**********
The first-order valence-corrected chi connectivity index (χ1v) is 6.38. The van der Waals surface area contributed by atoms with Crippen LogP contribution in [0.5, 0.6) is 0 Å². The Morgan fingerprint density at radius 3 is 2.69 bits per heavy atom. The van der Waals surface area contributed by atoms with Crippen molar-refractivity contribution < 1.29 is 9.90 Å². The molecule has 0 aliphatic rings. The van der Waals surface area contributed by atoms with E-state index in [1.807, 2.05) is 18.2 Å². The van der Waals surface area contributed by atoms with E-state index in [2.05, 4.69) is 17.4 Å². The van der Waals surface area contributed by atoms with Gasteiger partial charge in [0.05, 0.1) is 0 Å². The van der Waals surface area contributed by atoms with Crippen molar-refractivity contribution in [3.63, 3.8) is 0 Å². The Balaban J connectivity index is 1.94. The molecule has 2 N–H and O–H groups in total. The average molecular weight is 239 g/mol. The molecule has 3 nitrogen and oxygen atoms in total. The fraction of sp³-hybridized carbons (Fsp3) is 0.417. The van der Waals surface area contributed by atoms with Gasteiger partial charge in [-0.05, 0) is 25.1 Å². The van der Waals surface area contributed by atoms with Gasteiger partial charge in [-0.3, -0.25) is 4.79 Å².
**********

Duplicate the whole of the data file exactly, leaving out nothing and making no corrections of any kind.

The first-order valence-corrected chi connectivity index (χ1v) is 6.38. The van der Waals surface area contributed by atoms with Crippen LogP contribution in [0.5, 0.6) is 0 Å². The Morgan fingerprint density at radius 3 is 2.69 bits per heavy atom. The van der Waals surface area contributed by atoms with Crippen molar-refractivity contribution < 1.29 is 9.90 Å². The molecule has 0 aliphatic rings. The van der Waals surface area contributed by atoms with E-state index in [1.807, 2.05) is 18.2 Å². The van der Waals surface area contributed by atoms with E-state index in [2.05, 4.69) is 17.4 Å². The van der Waals surface area contributed by atoms with Gasteiger partial charge in [0.05, 0.1) is 0 Å². The van der Waals surface area contributed by atoms with Crippen molar-refractivity contribution in [3.63, 3.8) is 0 Å². The Balaban J connectivity index is 1.94. The molecule has 2 N–H and O–H groups in total. The average molecular weight is 239 g/mol. The molecule has 3 nitrogen and oxygen atoms in total. The fraction of sp³-hybridized carbons (Fsp3) is 0.417. The van der Waals surface area contributed by atoms with Gasteiger partial charge in [-0.05, 0) is 25.1 Å². The van der Waals surface area contributed by atoms with Gasteiger partial charge in [-0.3, -0.25) is 4.79 Å².